When local sculptor Richard Arnold talks about the Telluride Regional Airport (TEX), he fondly refers to it as “my airport.” Many may know Arnold’s bronze artwork, including the “Sofia” statue outside of the Telluride Middle/High School near the bus stop, but it may be a surprise to some that Arnold was the TEX airport manager 34 years ago from 1988-92 before he decided to give sculpting a go.
“I was the airport manager about 34 years ago, married Marshall Whiting and left the airport to start a career as a sculptor,” he explained, adding his passion for aviation led him into the field.
Recently, TEX authority board commissioned Arnold to do a piece of a young boy dressed as an aviator holding a toy plane. Current airport manager Kenneth Maenpa explained that the idea came about a couple of years ago during a conversation between him and Arnold about his previous career, including his time at TEX. Many who get into the aviation field develop a passion for the skies early on, he added.
“Considering his remarkable skills as an artist as he shared many pictures of his past work, I thought it would be awesome to commission him to do a sculpture for the airport,” Maenpa said. “The vision for the piece was a culmination of our passion for aviation that was born at the age of nine or 10 years old when we attended our first air show or visited an aviation museum. Most pilots and aviation enthusiasts seem to have that common narrative when you ask when they became interested in aviation.”
A small dedication ceremony to unveil “Charlie” was held in June and the reception has been great, according to Maenpa.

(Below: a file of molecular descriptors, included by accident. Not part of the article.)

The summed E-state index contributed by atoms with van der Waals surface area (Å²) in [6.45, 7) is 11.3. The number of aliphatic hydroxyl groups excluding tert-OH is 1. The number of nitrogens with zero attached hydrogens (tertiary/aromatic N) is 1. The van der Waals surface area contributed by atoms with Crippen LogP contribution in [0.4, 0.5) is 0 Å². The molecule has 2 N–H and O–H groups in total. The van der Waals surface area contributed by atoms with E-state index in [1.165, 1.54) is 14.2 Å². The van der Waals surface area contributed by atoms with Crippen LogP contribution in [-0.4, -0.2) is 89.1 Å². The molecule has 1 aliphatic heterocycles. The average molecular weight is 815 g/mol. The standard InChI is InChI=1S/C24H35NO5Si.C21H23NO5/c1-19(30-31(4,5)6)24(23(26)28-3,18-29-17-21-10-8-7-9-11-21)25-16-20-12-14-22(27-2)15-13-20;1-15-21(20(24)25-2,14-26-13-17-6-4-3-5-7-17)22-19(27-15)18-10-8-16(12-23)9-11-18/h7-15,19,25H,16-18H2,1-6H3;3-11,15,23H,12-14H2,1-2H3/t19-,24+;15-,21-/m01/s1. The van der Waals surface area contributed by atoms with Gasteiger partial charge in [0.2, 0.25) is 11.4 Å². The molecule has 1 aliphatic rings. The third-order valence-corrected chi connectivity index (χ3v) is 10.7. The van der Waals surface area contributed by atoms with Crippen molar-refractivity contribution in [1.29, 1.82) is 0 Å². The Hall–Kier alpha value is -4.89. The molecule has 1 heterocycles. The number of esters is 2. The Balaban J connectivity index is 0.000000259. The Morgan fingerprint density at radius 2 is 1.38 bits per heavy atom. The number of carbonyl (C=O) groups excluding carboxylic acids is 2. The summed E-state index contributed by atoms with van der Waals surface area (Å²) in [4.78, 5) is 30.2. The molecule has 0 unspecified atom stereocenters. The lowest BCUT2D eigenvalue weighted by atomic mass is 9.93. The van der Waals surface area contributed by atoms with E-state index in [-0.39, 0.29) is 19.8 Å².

“The authority board members and visitors alike seem to enjoy the work and identify with the sculpture in a very positive way,” he said.
Arnold’s process includes using photographs of models before sculpting and casting the sculpture. For his airport piece, Arnold used reference pictures of a 10-year-old model, sculpted a life-size model before casting it in bronze in Utah.
“The airport wanted something to make people smile as they entered the airport, and the board members suggested doing a child holding an airplane, wearing his dad’s jacket and goggles,” Arnold explained.
Like Maenpa, Arnold could deeply relate to the concept, and he couldn’t be happier with the finished product at his airport.
“I feel that the finished project was great and very meaningful. I played with a toy airplane at that age, and later became a flight instructor and air charter operator. I was the airport manager at the Aspen airport before Telluride, too,” he said. “Being able to do a bronze sculpture at my airport was a great and humbling experience.”
With a nice new entry piece, more and more people are enjoying it, as business has been doing well this summer, Maenpa said, following a tough year for aviation, like many other industries.
“Business is good at TEX. We are up over the year 2020 in every index including fuel sales, aircraft operations and commercial airline enplanements,” he added.
The Denver Air service from TEX to Denver International Airport will continue to run daily through to winter, according to an air update shared by the Telluride Tourism Board earlier this month.
“Summer bookings have remained strong and generally consistent, with a few ups and downs by week. Overall pace for the May through October summer period is running about 20 percent up compared to 2019. The gains are spread evenly over the months from early to late season, i.e. not concentrated in a particular month or time period,” the report, which featured numbers and information from the Colorado Flights Alliance, read. “Contributing to that spread, this fall/shoulder will feature multiple daily options. United DEN and American DFW will continue to operate daily/several daily, and Southwest will fly DEN five times weekly (from Montrose Regional Airport).”